OysterPearl is one project that’s mentioned briefly in the novel – that was based on a unique idea that many saw real potential in, using visitors to a website’s computing power for storage as an alternative to serving advertising to generate money for the website. But the founder of Oyster Pearl was completely anonymous and even those working for the project didn’t know his real identity. The guy behind it built a vulnerability into the Oyster Pearl smart contract that allowed him to produce a load of new coins, sell them and disappear into anonymity while the project collapsed.
When did you come into crypto or become aware of it? If you’re still following the developments, does anything strike you for its artistic potential?
I was aware of Bitcoin for years before I really got into it. I’m not sure of the exact date, but maybe in 2012 or 2013 I tried to get into it, but it was a lot more difficult to get started in those days. I remember trying to download a copy of the blockchain to my PC, thinking that was the only way to set up a Bitcoin wallet! By 2017, you had much more user-friendly ways of buying cryptocurrency with fiat currency.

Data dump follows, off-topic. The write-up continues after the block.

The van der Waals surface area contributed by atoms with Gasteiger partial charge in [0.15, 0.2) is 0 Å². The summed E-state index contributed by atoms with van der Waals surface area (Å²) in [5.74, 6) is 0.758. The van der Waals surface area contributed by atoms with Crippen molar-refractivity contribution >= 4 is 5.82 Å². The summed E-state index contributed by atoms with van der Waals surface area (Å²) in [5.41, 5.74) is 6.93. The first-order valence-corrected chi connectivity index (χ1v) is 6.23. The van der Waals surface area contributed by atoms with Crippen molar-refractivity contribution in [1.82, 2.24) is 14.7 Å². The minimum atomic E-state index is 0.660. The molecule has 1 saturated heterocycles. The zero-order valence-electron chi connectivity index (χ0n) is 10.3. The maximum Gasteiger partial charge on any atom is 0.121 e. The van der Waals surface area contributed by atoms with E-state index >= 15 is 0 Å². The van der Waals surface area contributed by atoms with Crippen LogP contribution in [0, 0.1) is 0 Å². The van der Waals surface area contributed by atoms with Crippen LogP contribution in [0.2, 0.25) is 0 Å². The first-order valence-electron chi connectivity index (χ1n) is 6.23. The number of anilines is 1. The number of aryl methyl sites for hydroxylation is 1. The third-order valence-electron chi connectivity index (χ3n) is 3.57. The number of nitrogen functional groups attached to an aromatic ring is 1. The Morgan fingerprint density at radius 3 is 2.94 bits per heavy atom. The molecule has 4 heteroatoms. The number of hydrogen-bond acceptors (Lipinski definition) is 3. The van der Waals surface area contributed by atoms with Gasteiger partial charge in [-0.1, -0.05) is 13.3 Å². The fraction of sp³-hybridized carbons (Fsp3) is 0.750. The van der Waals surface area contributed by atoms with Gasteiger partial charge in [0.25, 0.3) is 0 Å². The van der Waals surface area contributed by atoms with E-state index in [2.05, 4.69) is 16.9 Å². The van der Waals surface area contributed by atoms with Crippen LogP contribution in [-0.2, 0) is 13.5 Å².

Freelance writing work around the crypto space became more difficult to find as the 2017 hype died away. By 2019, most of the sites I’d worked for had become unprofitable and were no longer commissioning new articles, so I’ve not been keeping up with new developments in the space as closely as I was in the past. But I think the big projects like Ethereum have continued becoming more and more integrated into the tech and finance mainstream so I’m sure that there are a lot of interesting new stories to be told.
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Who do you think are the most interesting real-life characters in crypto today?